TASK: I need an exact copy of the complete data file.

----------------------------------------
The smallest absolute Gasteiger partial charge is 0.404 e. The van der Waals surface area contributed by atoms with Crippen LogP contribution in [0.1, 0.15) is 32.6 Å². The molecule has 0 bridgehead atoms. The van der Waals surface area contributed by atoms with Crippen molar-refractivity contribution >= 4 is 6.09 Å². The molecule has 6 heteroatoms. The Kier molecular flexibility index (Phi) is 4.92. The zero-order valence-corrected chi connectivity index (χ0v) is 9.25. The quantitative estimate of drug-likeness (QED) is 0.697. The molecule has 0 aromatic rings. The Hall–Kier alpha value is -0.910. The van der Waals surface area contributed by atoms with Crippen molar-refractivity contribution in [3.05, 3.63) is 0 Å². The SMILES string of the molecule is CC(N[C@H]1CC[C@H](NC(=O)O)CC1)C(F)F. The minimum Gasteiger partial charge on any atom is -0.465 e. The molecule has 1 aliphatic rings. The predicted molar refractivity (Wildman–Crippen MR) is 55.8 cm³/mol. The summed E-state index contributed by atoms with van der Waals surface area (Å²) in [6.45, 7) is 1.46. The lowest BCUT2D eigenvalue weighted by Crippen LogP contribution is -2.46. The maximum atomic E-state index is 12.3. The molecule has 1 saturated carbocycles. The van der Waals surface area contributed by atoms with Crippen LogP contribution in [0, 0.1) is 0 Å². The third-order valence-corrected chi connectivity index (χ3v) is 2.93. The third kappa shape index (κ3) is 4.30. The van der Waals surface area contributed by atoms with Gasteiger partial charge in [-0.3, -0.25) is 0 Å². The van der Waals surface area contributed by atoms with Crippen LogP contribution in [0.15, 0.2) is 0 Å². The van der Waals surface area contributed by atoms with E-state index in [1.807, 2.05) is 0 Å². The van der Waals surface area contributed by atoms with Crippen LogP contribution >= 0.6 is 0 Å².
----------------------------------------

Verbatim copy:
The smallest absolute Gasteiger partial charge is 0.404 e. The van der Waals surface area contributed by atoms with Crippen LogP contribution in [0.1, 0.15) is 32.6 Å². The molecule has 0 bridgehead atoms. The van der Waals surface area contributed by atoms with Crippen molar-refractivity contribution >= 4 is 6.09 Å². The molecule has 6 heteroatoms. The Kier molecular flexibility index (Phi) is 4.92. The zero-order valence-corrected chi connectivity index (χ0v) is 9.25. The quantitative estimate of drug-likeness (QED) is 0.697. The molecule has 0 aromatic rings. The Hall–Kier alpha value is -0.910. The van der Waals surface area contributed by atoms with Crippen molar-refractivity contribution in [3.05, 3.63) is 0 Å². The SMILES string of the molecule is CC(N[C@H]1CC[C@H](NC(=O)O)CC1)C(F)F. The minimum Gasteiger partial charge on any atom is -0.465 e. The molecule has 1 aliphatic rings. The predicted molar refractivity (Wildman–Crippen MR) is 55.8 cm³/mol. The summed E-state index contributed by atoms with van der Waals surface area (Å²) in [6.45, 7) is 1.46. The lowest BCUT2D eigenvalue weighted by Crippen LogP contribution is -2.46. The maximum atomic E-state index is 12.3. The molecule has 1 saturated carbocycles. The van der Waals surface area contributed by atoms with Crippen LogP contribution in [0, 0.1) is 0 Å². The third-order valence-corrected chi connectivity index (χ3v) is 2.93. The third kappa shape index (κ3) is 4.30. The van der Waals surface area contributed by atoms with Gasteiger partial charge in [-0.3, -0.25) is 0 Å². The van der Waals surface area contributed by atoms with Crippen LogP contribution in [0.15, 0.2) is 0 Å². The van der Waals surface area contributed by atoms with E-state index in [1.807, 2.05) is 0 Å². The van der Waals surface area contributed by atoms with Crippen LogP contribution >= 0.6 is 0 Å².